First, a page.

4 Works

Data from: Differences in endophyte communities of introduced trees depend on the phylogenetic relatedness of the receiving forest

Michael J. Gundale, Juan P. Almeida, Håkan Wallander, David A. Wardle, Paul Kardol, Marie-Charlotte Nilsson Hegethorn, Alex Fajardo, Anibal Pauchard, Duane A. Peltzer, Seppo Ruotsalainen, Bill Mason, Nicholas Rosenstock & Marie-Charlotte Nilsson
Plant species sometimes perform extraordinarily well when introduced to new environments, through achieving higher growth rates, individual biomasses or higher densities in their receiving communities compared to their native range communities. One hypothesis proposed to explain enhanced performance in species’ new environments is that their soil microbial communities may be different and provide greater benefit than microbial communities encountered in species’ native environments. However, detailed descriptions of soil biota associated with species in both their...

Data from: Agreements between industry and academia on publication rights: a retrospective study of protocols and publications of randomized clinical trials

Benjamin Kasenda, Erik Von Elm, John J. You, Anette Blümle, Yuki Tomonaga, Ramon Saccilotto, Alain Amstutz, Theresa Bengough, Joerg J. Meerpohl, Mihaela Stegert, Kelechi K. Olu, Kari A. O. Tikkinen, Ignacio Neumann, Alonso Carrasco-Labra, Markus Faulhaber, Sohail M. Mulla, Dominik Mertz, Elie A. Akl, Dirk Bassler, Jason W. Busse, Ignacio Ferreira-González, Francois Lamontagne, Alain Nordmann, Viktoria Gloy, Heike Raatz … & Matthias Briel
Background: Little is known about publication agreements between industry and academic investigators in trial protocols and the consistency of these agreements with corresponding statements in publications. We aimed to investigate (i) the existence and types of publication agreements in trial protocols, (ii) the completeness and consistency of the reporting of these agreements in subsequent publications, and (iii) the frequency of co-authorship by industry employees. Methods and Findings: We used a retrospective cohort of randomized clinical...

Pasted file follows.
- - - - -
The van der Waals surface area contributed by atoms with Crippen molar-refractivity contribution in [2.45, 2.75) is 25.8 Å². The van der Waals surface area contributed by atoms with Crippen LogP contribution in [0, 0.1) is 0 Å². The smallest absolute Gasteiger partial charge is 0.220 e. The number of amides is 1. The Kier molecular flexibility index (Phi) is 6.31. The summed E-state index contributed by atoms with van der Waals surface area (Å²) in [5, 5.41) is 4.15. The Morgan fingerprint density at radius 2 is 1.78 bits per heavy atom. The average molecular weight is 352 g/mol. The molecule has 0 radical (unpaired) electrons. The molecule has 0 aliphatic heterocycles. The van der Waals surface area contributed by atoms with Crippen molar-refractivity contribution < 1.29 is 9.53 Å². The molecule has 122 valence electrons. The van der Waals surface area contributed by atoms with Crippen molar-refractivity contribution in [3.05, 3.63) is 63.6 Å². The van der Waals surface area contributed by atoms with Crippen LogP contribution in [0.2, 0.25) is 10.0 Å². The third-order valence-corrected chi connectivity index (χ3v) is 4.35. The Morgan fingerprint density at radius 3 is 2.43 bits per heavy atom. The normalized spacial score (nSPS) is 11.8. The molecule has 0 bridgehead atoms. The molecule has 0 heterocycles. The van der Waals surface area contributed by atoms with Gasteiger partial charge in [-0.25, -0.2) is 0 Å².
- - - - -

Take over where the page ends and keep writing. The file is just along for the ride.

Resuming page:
Data from: Isotopic niches support the resource breadth hypothesis

Jonathan A. Rader, Seth D. Newsome, Pablo Sabat, R. Terry Chesser, Michael E. Dillon & Carlos Martínez Del Rio
Because a broad spectrum of resource use allows species to persist in a wide range of habitat types, and thus permits them to occupy large geographical areas, and because broadly distributed species have access to more diverse resource bases, the resource breadth hypothesis posits that the diversity of resources used by organisms should be positively related with the extent of their geographic ranges. We investigated isotopic niche width in a small radiation of South American...

Data from: Adaptive genetic variation distinguishes Chilean blue mussels (Mytilus chilensis) from different marine environments

Cristian Araneda, Maria A. Larrain, Benjamin Hecht & Shawn Narum
Chilean mussel populations have been thought to be panmictic with limited genetic structure. Genotyping-by-sequencing approaches have enabled investigation of genome-wide variation that may better distinguish populations that have evolved in different environments. We investigated neutral and adaptive genetic variation in Mytilus from six locations in southern Chile with 1,240 SNP obtained with RAD-seq. Differentiation among locations with 891 neutral SNPs was low (FST = 0.005). Higher differentiation was obtained with a panel of 58 putative...

Registration Year

  • 2016
    4

Resource Types

  • Dataset
    4

Affiliations

  • University of Chile
    4
  • Stanford University
    1
  • Université de Sherbrooke
    1
  • Sichuan University
    1
  • Lund University
    1
  • University Hospital of Zurich
    1
  • University of Wyoming
    1
  • Columbia River Inter-Tribal Fish Commission
    1
  • Smithsonian Institution
    1
  • State University of New York
    1